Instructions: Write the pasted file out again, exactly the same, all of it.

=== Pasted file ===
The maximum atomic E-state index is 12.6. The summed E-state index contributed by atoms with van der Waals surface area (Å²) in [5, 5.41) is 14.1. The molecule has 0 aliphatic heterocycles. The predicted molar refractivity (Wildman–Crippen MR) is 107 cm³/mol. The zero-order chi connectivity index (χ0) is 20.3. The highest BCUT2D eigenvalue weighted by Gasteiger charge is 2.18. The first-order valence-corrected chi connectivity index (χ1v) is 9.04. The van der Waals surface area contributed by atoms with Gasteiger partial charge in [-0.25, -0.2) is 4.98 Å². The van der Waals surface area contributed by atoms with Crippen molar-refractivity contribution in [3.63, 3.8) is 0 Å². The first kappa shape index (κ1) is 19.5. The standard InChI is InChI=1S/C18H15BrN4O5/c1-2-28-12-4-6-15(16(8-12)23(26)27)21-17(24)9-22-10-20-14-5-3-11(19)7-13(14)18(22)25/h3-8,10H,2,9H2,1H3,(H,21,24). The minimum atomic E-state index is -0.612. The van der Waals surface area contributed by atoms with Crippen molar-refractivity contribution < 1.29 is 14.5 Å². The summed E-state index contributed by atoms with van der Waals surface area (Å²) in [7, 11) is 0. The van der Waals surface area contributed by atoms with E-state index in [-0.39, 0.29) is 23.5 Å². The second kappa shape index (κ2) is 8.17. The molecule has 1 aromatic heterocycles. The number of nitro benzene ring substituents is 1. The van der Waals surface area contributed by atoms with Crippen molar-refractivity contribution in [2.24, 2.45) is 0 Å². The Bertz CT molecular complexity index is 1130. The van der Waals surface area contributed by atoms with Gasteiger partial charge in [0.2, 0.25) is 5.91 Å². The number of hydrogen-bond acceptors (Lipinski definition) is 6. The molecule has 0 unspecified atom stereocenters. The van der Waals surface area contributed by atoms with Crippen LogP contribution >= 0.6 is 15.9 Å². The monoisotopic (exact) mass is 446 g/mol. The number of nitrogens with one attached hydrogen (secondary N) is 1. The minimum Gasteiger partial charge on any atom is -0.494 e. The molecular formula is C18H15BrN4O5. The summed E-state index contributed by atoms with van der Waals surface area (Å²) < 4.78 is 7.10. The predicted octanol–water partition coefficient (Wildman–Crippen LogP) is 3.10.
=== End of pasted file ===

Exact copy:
The maximum atomic E-state index is 12.6. The summed E-state index contributed by atoms with van der Waals surface area (Å²) in [5, 5.41) is 14.1. The molecule has 0 aliphatic heterocycles. The predicted molar refractivity (Wildman–Crippen MR) is 107 cm³/mol. The zero-order chi connectivity index (χ0) is 20.3. The highest BCUT2D eigenvalue weighted by Gasteiger charge is 2.18. The first-order valence-corrected chi connectivity index (χ1v) is 9.04. The van der Waals surface area contributed by atoms with Gasteiger partial charge in [-0.25, -0.2) is 4.98 Å². The van der Waals surface area contributed by atoms with Crippen molar-refractivity contribution in [3.63, 3.8) is 0 Å². The first kappa shape index (κ1) is 19.5. The standard InChI is InChI=1S/C18H15BrN4O5/c1-2-28-12-4-6-15(16(8-12)23(26)27)21-17(24)9-22-10-20-14-5-3-11(19)7-13(14)18(22)25/h3-8,10H,2,9H2,1H3,(H,21,24). The minimum atomic E-state index is -0.612. The van der Waals surface area contributed by atoms with Crippen molar-refractivity contribution < 1.29 is 14.5 Å². The summed E-state index contributed by atoms with van der Waals surface area (Å²) in [7, 11) is 0. The van der Waals surface area contributed by atoms with E-state index in [-0.39, 0.29) is 23.5 Å². The second kappa shape index (κ2) is 8.17. The molecule has 1 aromatic heterocycles. The number of nitro benzene ring substituents is 1. The van der Waals surface area contributed by atoms with Crippen molar-refractivity contribution in [2.24, 2.45) is 0 Å². The Bertz CT molecular complexity index is 1130. The van der Waals surface area contributed by atoms with Gasteiger partial charge in [0.2, 0.25) is 5.91 Å². The number of hydrogen-bond acceptors (Lipinski definition) is 6. The molecule has 0 unspecified atom stereocenters. The van der Waals surface area contributed by atoms with Crippen LogP contribution >= 0.6 is 15.9 Å². The monoisotopic (exact) mass is 446 g/mol. The number of nitrogens with one attached hydrogen (secondary N) is 1. The minimum Gasteiger partial charge on any atom is -0.494 e. The molecular formula is C18H15BrN4O5. The summed E-state index contributed by atoms with van der Waals surface area (Å²) < 4.78 is 7.10. The predicted octanol–water partition coefficient (Wildman–Crippen LogP) is 3.10.